Why marijuana policies in Massachusetts aren't strict enough
By Timothy Naimi June 20, 2018
Until now, recreational marijuana use policies in Massachusetts have been tipped in favor of the increasingly powerful marijuana industry. But there is still time for public officials to act on behalf of the majority of Massachusetts citizens who don’t (and won’t) use marijuana even when it’s legal — and to better safeguard the well-being of those who do (and will) use it. Unfortunately, many important areas of recreational marijuana policy are lax, while others aren’t covered at all by existing laws and regulations.
One critical policy area that was initially proposed by the state’s Cannabis Control Commission — and will be revisited later this year — is allowing public establishments where marijuana can be consumed on-site. This could include places like pot bars, movie theaters, yoga studios, and massage parlors. Allowing on-premise consumption will make marijuana use more visible, socially acceptable, and glamorous to youth. Research shows that cigarette smoking in bars and restaurants played a major role in the normalization of tobacco use. After smoking in bars and restaurants was prohibited, there was a substantial reduction in youth smoking statewide.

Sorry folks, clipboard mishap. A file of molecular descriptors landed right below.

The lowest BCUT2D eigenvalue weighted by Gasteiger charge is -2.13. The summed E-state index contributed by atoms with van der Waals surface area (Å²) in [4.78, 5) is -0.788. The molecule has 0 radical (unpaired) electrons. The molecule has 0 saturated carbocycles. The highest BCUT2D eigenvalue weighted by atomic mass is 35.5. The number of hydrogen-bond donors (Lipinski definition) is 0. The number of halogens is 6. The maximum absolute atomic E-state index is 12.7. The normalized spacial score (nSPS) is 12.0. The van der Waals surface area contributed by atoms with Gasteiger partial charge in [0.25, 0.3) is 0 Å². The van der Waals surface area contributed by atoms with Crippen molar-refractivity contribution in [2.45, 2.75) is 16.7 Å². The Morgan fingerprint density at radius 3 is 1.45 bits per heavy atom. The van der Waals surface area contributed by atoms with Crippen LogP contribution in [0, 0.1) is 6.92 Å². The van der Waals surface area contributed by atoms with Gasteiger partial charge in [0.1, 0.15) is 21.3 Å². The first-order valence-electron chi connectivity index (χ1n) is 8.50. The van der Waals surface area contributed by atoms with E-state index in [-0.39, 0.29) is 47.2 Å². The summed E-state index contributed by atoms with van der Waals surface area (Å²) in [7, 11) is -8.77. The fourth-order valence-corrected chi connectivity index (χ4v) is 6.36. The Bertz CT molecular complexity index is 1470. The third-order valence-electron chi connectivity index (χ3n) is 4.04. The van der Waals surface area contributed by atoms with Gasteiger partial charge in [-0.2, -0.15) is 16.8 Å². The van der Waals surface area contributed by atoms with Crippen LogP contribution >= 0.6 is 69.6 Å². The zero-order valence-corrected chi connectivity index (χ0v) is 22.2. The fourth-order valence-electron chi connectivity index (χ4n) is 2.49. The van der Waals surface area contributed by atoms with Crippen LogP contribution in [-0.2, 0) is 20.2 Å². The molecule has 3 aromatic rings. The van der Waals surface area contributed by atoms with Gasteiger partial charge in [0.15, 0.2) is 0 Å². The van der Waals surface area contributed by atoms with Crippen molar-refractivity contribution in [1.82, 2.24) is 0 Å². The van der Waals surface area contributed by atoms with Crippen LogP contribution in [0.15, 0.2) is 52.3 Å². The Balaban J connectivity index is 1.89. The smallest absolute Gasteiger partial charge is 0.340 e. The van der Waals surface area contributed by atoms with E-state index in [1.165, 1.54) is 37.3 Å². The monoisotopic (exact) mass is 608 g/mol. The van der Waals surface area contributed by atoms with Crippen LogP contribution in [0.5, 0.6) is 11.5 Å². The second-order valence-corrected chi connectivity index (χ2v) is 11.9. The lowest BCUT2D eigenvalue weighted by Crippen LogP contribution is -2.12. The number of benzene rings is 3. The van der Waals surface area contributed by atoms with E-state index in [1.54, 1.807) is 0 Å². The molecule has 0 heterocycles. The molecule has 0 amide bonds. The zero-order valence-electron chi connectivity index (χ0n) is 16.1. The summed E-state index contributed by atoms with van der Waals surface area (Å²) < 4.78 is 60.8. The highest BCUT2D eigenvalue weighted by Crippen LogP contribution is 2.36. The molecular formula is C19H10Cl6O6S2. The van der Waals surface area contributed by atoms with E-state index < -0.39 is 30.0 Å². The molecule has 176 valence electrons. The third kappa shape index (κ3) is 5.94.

Smoking marijuana in public is an in-your-face dimension of recreational marijuana that exceeds the implied intent of Question 4, the 2016 state ballot question that legalized cannabis for adult use. If approved, Massachusetts would be the first in the nation to allow social consumption of marijuana in licensed establishments statewide. On-premise consumption would also increase the risk of marijuana-impaired driving by shifting more pot use to public locations. Patrons of these establishments would likely drive home when levels of THC the most important intoxicating chemical in cannabis — will be highest. (Although THC can last in the blood for days, levels are generally highest from 30 minutes to two hours after smoking.)